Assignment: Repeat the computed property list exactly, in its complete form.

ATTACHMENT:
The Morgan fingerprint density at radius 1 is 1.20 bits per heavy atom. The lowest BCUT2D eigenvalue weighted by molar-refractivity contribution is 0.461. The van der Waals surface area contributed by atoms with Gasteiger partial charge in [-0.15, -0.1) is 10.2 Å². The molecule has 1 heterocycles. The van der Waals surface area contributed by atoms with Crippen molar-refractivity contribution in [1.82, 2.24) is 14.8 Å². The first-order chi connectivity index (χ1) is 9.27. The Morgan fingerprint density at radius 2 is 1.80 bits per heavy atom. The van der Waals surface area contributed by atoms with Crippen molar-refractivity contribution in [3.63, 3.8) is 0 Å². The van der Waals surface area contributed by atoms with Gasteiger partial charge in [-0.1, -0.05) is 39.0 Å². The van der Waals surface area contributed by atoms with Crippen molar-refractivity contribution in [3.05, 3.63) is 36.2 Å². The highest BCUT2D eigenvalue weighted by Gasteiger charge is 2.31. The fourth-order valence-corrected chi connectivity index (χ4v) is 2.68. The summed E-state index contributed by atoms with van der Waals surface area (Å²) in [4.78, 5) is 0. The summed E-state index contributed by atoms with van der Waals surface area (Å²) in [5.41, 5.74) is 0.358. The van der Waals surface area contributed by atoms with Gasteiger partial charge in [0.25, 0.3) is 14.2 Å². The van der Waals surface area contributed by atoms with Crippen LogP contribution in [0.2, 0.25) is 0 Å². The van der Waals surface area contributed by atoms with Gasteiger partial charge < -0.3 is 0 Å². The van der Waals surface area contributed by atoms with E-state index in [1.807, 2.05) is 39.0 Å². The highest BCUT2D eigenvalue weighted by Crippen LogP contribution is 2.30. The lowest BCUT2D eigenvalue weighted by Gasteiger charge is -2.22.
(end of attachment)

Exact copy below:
The Morgan fingerprint density at radius 1 is 1.20 bits per heavy atom. The lowest BCUT2D eigenvalue weighted by molar-refractivity contribution is 0.461. The van der Waals surface area contributed by atoms with Gasteiger partial charge in [-0.15, -0.1) is 10.2 Å². The molecule has 1 heterocycles. The van der Waals surface area contributed by atoms with Crippen molar-refractivity contribution in [1.82, 2.24) is 14.8 Å². The first-order chi connectivity index (χ1) is 9.27. The Morgan fingerprint density at radius 2 is 1.80 bits per heavy atom. The van der Waals surface area contributed by atoms with Crippen molar-refractivity contribution in [3.63, 3.8) is 0 Å². The van der Waals surface area contributed by atoms with Gasteiger partial charge in [-0.1, -0.05) is 39.0 Å². The van der Waals surface area contributed by atoms with Crippen molar-refractivity contribution in [3.05, 3.63) is 36.2 Å². The highest BCUT2D eigenvalue weighted by Gasteiger charge is 2.31. The fourth-order valence-corrected chi connectivity index (χ4v) is 2.68. The summed E-state index contributed by atoms with van der Waals surface area (Å²) in [4.78, 5) is 0. The summed E-state index contributed by atoms with van der Waals surface area (Å²) in [5.41, 5.74) is 0.358. The van der Waals surface area contributed by atoms with Gasteiger partial charge in [0.25, 0.3) is 14.2 Å². The van der Waals surface area contributed by atoms with Crippen LogP contribution in [0.2, 0.25) is 0 Å². The van der Waals surface area contributed by atoms with Gasteiger partial charge < -0.3 is 0 Å². The van der Waals surface area contributed by atoms with E-state index in [1.807, 2.05) is 39.0 Å². The highest BCUT2D eigenvalue weighted by Crippen LogP contribution is 2.30. The lowest BCUT2D eigenvalue weighted by Gasteiger charge is -2.22.